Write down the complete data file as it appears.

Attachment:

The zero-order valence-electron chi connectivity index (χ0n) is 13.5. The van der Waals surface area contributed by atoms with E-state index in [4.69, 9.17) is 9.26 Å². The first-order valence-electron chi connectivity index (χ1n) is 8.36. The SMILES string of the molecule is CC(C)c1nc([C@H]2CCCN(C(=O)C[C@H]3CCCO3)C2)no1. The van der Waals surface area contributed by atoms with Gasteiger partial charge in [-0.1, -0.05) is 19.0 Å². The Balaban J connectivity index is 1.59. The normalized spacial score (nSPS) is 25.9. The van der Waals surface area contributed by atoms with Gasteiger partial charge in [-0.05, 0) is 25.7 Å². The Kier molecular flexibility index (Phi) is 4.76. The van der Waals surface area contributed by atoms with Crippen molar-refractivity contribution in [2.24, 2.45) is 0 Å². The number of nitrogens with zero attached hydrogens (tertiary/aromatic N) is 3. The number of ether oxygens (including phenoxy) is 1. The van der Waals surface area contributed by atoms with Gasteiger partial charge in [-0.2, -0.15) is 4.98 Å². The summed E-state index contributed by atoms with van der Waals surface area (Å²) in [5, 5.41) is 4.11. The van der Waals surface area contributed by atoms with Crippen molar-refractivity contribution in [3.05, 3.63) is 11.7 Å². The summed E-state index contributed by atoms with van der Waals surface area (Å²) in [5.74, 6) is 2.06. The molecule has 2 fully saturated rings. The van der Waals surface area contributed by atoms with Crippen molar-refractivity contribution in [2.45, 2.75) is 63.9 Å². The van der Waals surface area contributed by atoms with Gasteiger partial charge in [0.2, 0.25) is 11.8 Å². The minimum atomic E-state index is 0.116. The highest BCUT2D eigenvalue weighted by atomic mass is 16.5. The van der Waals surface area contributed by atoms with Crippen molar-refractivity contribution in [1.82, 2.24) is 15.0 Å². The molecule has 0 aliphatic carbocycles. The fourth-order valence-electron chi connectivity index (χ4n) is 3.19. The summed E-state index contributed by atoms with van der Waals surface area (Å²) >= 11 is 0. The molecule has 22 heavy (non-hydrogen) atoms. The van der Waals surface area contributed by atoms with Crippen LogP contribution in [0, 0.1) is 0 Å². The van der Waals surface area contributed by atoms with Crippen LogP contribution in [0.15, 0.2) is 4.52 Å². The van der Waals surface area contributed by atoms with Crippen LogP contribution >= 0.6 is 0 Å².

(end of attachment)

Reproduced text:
The zero-order valence-electron chi connectivity index (χ0n) is 13.5. The van der Waals surface area contributed by atoms with E-state index in [4.69, 9.17) is 9.26 Å². The first-order valence-electron chi connectivity index (χ1n) is 8.36. The SMILES string of the molecule is CC(C)c1nc([C@H]2CCCN(C(=O)C[C@H]3CCCO3)C2)no1. The van der Waals surface area contributed by atoms with Gasteiger partial charge in [-0.1, -0.05) is 19.0 Å². The Balaban J connectivity index is 1.59. The normalized spacial score (nSPS) is 25.9. The van der Waals surface area contributed by atoms with Gasteiger partial charge in [-0.05, 0) is 25.7 Å². The Kier molecular flexibility index (Phi) is 4.76. The van der Waals surface area contributed by atoms with Crippen molar-refractivity contribution in [2.24, 2.45) is 0 Å². The number of nitrogens with zero attached hydrogens (tertiary/aromatic N) is 3. The number of ether oxygens (including phenoxy) is 1. The van der Waals surface area contributed by atoms with Gasteiger partial charge in [-0.2, -0.15) is 4.98 Å². The summed E-state index contributed by atoms with van der Waals surface area (Å²) in [5, 5.41) is 4.11. The van der Waals surface area contributed by atoms with Crippen molar-refractivity contribution in [3.05, 3.63) is 11.7 Å². The summed E-state index contributed by atoms with van der Waals surface area (Å²) in [5.74, 6) is 2.06. The molecule has 2 fully saturated rings. The van der Waals surface area contributed by atoms with Crippen molar-refractivity contribution in [2.45, 2.75) is 63.9 Å². The van der Waals surface area contributed by atoms with Gasteiger partial charge in [0.2, 0.25) is 11.8 Å². The minimum atomic E-state index is 0.116. The highest BCUT2D eigenvalue weighted by atomic mass is 16.5. The van der Waals surface area contributed by atoms with Crippen molar-refractivity contribution in [1.82, 2.24) is 15.0 Å². The molecule has 0 aliphatic carbocycles. The fourth-order valence-electron chi connectivity index (χ4n) is 3.19. The summed E-state index contributed by atoms with van der Waals surface area (Å²) >= 11 is 0. The molecule has 22 heavy (non-hydrogen) atoms. The van der Waals surface area contributed by atoms with Crippen LogP contribution in [0, 0.1) is 0 Å². The van der Waals surface area contributed by atoms with Crippen LogP contribution in [0.15, 0.2) is 4.52 Å². The van der Waals surface area contributed by atoms with Crippen LogP contribution >= 0.6 is 0 Å².